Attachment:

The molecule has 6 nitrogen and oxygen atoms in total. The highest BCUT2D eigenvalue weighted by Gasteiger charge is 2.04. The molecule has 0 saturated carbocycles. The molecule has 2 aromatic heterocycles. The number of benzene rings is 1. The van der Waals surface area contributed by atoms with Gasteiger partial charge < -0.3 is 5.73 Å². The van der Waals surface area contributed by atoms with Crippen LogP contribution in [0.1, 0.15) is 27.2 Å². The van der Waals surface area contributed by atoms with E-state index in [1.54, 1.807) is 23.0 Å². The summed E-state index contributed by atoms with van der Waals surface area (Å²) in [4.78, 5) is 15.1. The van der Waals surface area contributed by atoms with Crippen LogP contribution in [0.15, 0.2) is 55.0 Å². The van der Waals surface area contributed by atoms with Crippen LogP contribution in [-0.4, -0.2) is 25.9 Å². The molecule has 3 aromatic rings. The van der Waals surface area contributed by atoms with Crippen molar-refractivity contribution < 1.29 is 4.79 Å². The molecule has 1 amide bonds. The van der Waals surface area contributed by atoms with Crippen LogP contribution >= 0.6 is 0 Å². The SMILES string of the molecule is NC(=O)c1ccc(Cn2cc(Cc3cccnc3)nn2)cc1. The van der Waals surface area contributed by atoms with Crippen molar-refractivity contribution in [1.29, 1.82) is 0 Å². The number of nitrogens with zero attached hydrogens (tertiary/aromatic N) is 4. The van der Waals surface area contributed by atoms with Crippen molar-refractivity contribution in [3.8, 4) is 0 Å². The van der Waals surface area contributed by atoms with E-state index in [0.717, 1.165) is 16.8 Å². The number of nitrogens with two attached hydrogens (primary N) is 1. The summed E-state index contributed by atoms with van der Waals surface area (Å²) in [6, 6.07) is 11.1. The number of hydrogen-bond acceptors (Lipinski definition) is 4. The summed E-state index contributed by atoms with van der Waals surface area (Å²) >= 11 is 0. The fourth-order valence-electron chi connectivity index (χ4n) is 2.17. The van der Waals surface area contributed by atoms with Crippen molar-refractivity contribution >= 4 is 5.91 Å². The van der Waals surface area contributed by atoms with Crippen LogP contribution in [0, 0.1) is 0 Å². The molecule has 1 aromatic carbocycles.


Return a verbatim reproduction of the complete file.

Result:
The molecule has 6 nitrogen and oxygen atoms in total. The highest BCUT2D eigenvalue weighted by Gasteiger charge is 2.04. The molecule has 0 saturated carbocycles. The molecule has 2 aromatic heterocycles. The number of benzene rings is 1. The van der Waals surface area contributed by atoms with Gasteiger partial charge < -0.3 is 5.73 Å². The van der Waals surface area contributed by atoms with Crippen LogP contribution in [0.1, 0.15) is 27.2 Å². The van der Waals surface area contributed by atoms with E-state index in [1.54, 1.807) is 23.0 Å². The summed E-state index contributed by atoms with van der Waals surface area (Å²) in [4.78, 5) is 15.1. The van der Waals surface area contributed by atoms with Crippen LogP contribution in [0.15, 0.2) is 55.0 Å². The van der Waals surface area contributed by atoms with Crippen LogP contribution in [-0.4, -0.2) is 25.9 Å². The molecule has 3 aromatic rings. The van der Waals surface area contributed by atoms with Crippen molar-refractivity contribution < 1.29 is 4.79 Å². The molecule has 1 amide bonds. The van der Waals surface area contributed by atoms with Crippen LogP contribution >= 0.6 is 0 Å². The SMILES string of the molecule is NC(=O)c1ccc(Cn2cc(Cc3cccnc3)nn2)cc1. The van der Waals surface area contributed by atoms with Crippen molar-refractivity contribution in [1.29, 1.82) is 0 Å². The number of nitrogens with zero attached hydrogens (tertiary/aromatic N) is 4. The van der Waals surface area contributed by atoms with Crippen molar-refractivity contribution in [3.8, 4) is 0 Å². The van der Waals surface area contributed by atoms with E-state index in [0.717, 1.165) is 16.8 Å². The number of nitrogens with two attached hydrogens (primary N) is 1. The summed E-state index contributed by atoms with van der Waals surface area (Å²) in [6, 6.07) is 11.1. The number of hydrogen-bond acceptors (Lipinski definition) is 4. The summed E-state index contributed by atoms with van der Waals surface area (Å²) >= 11 is 0. The fourth-order valence-electron chi connectivity index (χ4n) is 2.17. The van der Waals surface area contributed by atoms with Crippen molar-refractivity contribution >= 4 is 5.91 Å². The van der Waals surface area contributed by atoms with Crippen LogP contribution in [0, 0.1) is 0 Å². The molecule has 1 aromatic carbocycles.